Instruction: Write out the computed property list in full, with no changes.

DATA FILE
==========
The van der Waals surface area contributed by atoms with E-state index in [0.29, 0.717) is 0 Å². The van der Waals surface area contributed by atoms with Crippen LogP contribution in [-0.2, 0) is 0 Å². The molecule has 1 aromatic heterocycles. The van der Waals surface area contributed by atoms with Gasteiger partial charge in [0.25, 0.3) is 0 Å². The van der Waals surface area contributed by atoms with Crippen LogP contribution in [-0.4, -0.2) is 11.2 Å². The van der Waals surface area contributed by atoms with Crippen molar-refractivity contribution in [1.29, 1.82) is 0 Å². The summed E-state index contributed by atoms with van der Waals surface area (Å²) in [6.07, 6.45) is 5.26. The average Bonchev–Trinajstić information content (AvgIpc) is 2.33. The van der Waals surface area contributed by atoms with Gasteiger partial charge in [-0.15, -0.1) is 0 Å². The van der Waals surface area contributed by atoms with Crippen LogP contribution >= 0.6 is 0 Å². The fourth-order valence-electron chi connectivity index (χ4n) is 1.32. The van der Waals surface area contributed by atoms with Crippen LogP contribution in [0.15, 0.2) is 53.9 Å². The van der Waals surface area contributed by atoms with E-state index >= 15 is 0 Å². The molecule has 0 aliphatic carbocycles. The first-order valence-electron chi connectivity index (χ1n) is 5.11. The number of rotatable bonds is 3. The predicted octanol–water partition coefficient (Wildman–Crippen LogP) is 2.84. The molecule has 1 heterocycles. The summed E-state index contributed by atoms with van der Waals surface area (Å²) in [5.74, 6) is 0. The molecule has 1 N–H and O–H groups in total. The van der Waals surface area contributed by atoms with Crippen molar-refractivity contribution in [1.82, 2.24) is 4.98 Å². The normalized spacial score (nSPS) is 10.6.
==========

The van der Waals surface area contributed by atoms with E-state index in [0.29, 0.717) is 0 Å². The van der Waals surface area contributed by atoms with Crippen LogP contribution in [-0.2, 0) is 0 Å². The molecule has 1 aromatic heterocycles. The van der Waals surface area contributed by atoms with Gasteiger partial charge in [0.25, 0.3) is 0 Å². The van der Waals surface area contributed by atoms with Crippen LogP contribution in [-0.4, -0.2) is 11.2 Å². The van der Waals surface area contributed by atoms with Crippen molar-refractivity contribution in [1.29, 1.82) is 0 Å². The summed E-state index contributed by atoms with van der Waals surface area (Å²) in [6.07, 6.45) is 5.26. The average Bonchev–Trinajstić information content (AvgIpc) is 2.33. The van der Waals surface area contributed by atoms with Gasteiger partial charge in [-0.15, -0.1) is 0 Å². The van der Waals surface area contributed by atoms with Crippen LogP contribution >= 0.6 is 0 Å². The fourth-order valence-electron chi connectivity index (χ4n) is 1.32. The van der Waals surface area contributed by atoms with Crippen LogP contribution in [0.15, 0.2) is 53.9 Å². The van der Waals surface area contributed by atoms with E-state index >= 15 is 0 Å². The molecule has 0 aliphatic carbocycles. The first-order valence-electron chi connectivity index (χ1n) is 5.11. The number of rotatable bonds is 3. The predicted octanol–water partition coefficient (Wildman–Crippen LogP) is 2.84. The molecule has 1 heterocycles. The summed E-state index contributed by atoms with van der Waals surface area (Å²) in [5.74, 6) is 0. The molecule has 1 N–H and O–H groups in total. The van der Waals surface area contributed by atoms with Crippen molar-refractivity contribution in [1.82, 2.24) is 4.98 Å². The normalized spacial score (nSPS) is 10.6.